- Very affordable even at the top of the range
- Efficient engines keep things low cost
- Good reliability
- Engines can be noisy, especially on longer journeys
- Boot space isn’t as good as rivals
- Hard plastics let down a good interior
The 108 offers a pleasant drive with a punchy little 1.0-litre engine and excellent economy. Equipment levels are good with a seven-inch touchscreen infotainment system on some models that can stream all your favourite tunes.
It’s full of character and is a whizz in the city where it’s most at home. Don’t expect loads of interior space though. As with most cars of this size, it’s quite cramped in the back. Boot space is more about carrying the shopping or a gym bag rather than luggage for a big family holiday.
If you want a bit more character, there’s also a version with a sliding canvas roof which is great for making the most of a sunny day.
The interior of the 108 is simple but modern. There are a few touches of colour, but it mostly has dark trim. It’s all about stylish elegance.
The entry-level Access model is a little basic so if you want some decent equipment, go for the Active spec or higher. This spec includes a touchscreen infotainment system and sat nav. The Feline spec has even better leather upholstery, which adds a touch of class.
Space in the back isn’t great for taller adults. The five-door model is easier to access than the three-door. Boot space is 180 litres if there’s a full-size spare wheel, but if you’re happy going with a repair kit then your boot size will increase to 196 litres. It’ll be able to hold a carry case or a few shopping bags.
The 108 can be great fun in the city. The 1.0-litre engine makes a gruff, almost sporty sound that feels like the drive is more exciting than it is. The 1.2-litre motor will be the nicest to live with if you travel further afield. It’s smooth and easy through the neat five-speed gearbox.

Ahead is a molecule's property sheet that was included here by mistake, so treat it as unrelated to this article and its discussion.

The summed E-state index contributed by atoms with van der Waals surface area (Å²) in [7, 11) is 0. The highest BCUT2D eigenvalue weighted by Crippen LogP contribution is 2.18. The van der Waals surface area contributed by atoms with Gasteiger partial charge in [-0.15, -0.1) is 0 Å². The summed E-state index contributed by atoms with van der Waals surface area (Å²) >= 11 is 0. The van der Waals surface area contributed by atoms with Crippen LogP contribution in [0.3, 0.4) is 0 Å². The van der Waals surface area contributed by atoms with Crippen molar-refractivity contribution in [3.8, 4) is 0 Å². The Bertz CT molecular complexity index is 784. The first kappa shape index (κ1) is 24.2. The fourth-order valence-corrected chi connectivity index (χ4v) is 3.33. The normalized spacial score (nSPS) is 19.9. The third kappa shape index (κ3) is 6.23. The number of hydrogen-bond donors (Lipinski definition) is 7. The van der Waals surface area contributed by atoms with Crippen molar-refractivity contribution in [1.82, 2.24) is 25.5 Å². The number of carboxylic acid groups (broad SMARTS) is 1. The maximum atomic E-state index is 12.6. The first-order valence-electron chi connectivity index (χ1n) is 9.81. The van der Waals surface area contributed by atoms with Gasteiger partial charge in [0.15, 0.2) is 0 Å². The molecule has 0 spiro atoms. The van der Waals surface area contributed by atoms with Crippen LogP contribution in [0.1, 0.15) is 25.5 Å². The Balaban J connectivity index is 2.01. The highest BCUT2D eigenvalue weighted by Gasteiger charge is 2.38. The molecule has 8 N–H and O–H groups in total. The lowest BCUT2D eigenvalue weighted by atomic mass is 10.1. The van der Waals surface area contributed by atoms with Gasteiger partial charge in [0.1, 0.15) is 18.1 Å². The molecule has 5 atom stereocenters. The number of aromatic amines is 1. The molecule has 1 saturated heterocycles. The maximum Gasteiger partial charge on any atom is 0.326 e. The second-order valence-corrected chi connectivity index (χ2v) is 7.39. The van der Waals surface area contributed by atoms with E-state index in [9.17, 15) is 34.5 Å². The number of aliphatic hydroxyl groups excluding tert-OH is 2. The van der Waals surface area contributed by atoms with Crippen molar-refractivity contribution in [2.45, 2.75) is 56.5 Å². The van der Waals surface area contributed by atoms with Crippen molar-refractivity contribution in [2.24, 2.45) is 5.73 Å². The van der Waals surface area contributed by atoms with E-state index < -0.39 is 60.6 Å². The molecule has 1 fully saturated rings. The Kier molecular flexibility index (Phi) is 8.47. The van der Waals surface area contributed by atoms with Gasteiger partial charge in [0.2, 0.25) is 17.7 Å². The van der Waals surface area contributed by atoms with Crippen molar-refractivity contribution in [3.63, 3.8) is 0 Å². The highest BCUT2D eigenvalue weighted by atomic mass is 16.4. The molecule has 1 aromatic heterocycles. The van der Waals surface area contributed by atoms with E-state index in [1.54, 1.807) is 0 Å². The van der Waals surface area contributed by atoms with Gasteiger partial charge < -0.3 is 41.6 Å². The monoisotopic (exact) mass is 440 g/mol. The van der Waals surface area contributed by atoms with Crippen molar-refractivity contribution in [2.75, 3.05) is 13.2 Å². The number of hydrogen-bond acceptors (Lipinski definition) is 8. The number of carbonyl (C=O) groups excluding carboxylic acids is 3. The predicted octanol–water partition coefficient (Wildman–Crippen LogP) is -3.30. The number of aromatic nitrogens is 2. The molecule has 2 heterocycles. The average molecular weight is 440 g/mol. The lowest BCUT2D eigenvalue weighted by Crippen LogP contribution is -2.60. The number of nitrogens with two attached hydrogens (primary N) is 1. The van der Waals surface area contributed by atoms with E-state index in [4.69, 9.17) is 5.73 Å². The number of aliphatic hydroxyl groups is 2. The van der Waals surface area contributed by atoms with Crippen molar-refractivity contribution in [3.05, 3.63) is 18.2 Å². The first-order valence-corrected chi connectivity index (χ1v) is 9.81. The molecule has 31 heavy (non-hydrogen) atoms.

The suspension handles most city bumps well, but things can feel a little bouncy and it does lean if you corner too hard.
Venture out of town and you’ll find the engine starts to get a little noisy. The ride is slightly less comfortable over longer distances. However, the 108 isn’t designed to be a long-distance commuter. It’ll be most at home in town or nipping to the shops, where its compact dimensions, great road visibility and light steering makes it easy to live with.
The 108 is a low cost and trustworthy buy. It has excellent running costs courtesy of low insurance groupings and fuel-efficient engines that return around 60 mpg economy.
Service and parts costs will be affordable. The good level of equipment means you’re getting value for money. You can expect to pay a little more for five-door versions but you’ll still be paying less than rivals.
Peugeot topped the 109 JD Power Vehicle Dependability Survey rankings and the 108 was the third most reliable city car after the Volkswagen Up and Hyundai i10.
Euro NCAP has never tested the 108 but judged it to be the same as the Toyota Aygo in 2014 so awarded it four stars. It’ll have basic safety kit including anti-lock braking and hill start assist.
Best for economy - 1.0 Active
Best for family - 1.2 PureTech Feline 5dr
Best for fun - 1.2 PureTech GT Line
The 1.0-litre is great fun if you spend most of your time in town, which is what the 108 was built for and generally where it should be. Go for the 1.2-litre if you regularly travel a bit further afield and, with either engine choices, the manual gearbox is the best option.
The Active trim won’t break the bank and gives you a good level of kit, including the touchscreen infotainment, but even the highest spec models should be well priced.